Where is Ardnamurchan?

Map to show the location of Ardnamurchan in the British Isles.

Map to show the location of Ardnamurchan in the British Isles.

Ardnamurchan is a peninsula which protrudes into the Atlantic Ocean, with the isles of Skye, Rum, Eigg and Muck to the north and Mull to the south.  The Point of Ardnamurchan is the most westerly headland of the British mainland.
The name is translated in several ways, which is typical of many ancient, Gaelic-based names.  Aird means the height – in the sense of a high headland – and nam means ‘of the’, but the latter part of the word is contentious.  The most common translation is mor chuan, ‘great seas’, but it may also be murrichin, ‘mariners’, mor chinn, ‘great headland’, muir chon, ‘sea hounds’ , an old Gaelic name for whales, and murdhuchan, mermaids or sea-nymphs.  Any of these names describes the peninsula well.



A map of the Lochaber District, part of Scotland's Highland Council region.

A map of the Lochaber District, part of Scotland’s Highland Council region.

The eastern boundaries of Ardnamurchan are also contentious.  Historically, the name does not extend to the east of the road linking Salen to Acharacle, the area further east being Sunart.  Today, Sunart, Ardgour, Morvern and even Moidart are sometimes loosely included within ‘Ardnamurchan’.

In some ways, Ardnamurchan is more remote than many of the Hebridean Islands.  There are only two ways of approaching it by road, one via the Corran Ferry, a four-minute crossing of the narrowest point of Loch Linnhe, or by a longer route which follows the A830 ‘Road to the Isles’, which passes the Glenfinnan monument,  and then branching off at Lochailort.  From the nearest large town, Fort William, a drive by either route to the end of the peninsula will take about two hours.  There’s an interactive road map of the area here.

Passing places on a single-track road on Ardnamurchan.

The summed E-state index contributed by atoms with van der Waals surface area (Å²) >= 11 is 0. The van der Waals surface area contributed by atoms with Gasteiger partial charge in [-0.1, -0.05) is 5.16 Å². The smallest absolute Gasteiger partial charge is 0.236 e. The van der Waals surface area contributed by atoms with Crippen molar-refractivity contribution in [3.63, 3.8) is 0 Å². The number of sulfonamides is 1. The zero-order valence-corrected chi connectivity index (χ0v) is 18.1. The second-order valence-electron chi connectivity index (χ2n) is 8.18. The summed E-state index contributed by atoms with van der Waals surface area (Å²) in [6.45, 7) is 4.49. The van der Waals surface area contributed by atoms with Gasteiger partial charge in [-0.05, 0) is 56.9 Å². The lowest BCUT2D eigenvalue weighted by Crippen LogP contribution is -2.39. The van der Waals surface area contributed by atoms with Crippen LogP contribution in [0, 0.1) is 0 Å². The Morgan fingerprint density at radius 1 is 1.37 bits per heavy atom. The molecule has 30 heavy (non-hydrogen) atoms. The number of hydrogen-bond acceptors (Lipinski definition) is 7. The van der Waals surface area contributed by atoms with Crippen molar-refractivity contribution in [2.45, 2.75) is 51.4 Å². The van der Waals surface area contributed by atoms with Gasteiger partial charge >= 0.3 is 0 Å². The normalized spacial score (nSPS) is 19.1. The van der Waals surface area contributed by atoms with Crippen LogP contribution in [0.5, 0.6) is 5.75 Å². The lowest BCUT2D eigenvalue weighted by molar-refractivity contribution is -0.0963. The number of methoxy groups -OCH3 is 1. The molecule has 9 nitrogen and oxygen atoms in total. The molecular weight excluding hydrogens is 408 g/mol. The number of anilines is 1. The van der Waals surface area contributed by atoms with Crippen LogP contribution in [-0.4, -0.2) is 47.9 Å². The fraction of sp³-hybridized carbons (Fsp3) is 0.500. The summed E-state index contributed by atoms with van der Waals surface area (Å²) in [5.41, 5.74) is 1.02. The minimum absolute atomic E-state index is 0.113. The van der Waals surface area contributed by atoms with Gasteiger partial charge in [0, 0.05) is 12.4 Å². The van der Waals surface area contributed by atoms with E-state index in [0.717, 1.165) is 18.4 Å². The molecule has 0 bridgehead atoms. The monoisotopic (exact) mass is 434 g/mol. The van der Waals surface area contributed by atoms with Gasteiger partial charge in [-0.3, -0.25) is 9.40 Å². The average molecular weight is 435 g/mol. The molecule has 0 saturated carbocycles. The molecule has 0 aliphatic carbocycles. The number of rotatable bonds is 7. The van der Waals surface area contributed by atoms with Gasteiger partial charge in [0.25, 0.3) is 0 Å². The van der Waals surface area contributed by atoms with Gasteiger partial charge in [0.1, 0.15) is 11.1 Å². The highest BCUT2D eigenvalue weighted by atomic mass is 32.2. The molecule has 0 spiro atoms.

Passing places, mark by white boards, on a single-track road on Ardnamurchan.

Much of the driving is along narrow, single-track roads, some sections of which are in poor repair.  These roads have passing places at irregular intervals, often used by locals to stop for a chat.  While the driving can be taxing – deer are a particular hazard – and therefore needs concentration, the views along the way are spectacular.

The Caledonian MacBrayne ferry Eigg approaching Mingary Pier, Kilchoan.

The Caledonian MacBrayne ferry Eigg approaching Mingary Pier, Kilchoan.

An alternative approach is from Oban on the mainland via the island of Mull.  This requires two ferry journeys, one from Oban to Craignure, and one from Tobermory to Kilchoan.  Both ferries are operated by Caledonian MacBrayne – website here.

The drive from Glasgow will take between four and five hours, and from Edinburgh a little longer. There are no air services from the big cities to anywhere near Ardnamurchan, but it can be approached by train.  There is a regular service from Glasgow to Fort William, which takes about four hours but crosses some very wild and beautiful country.  Alternatively, an overnight sleeper service connects London’s Euston station to Fort William. Cars are available for hire in Fort William.

Once Ardnamurchan is reached, a wide variety of services are available in the villages scattered across the peninsula.


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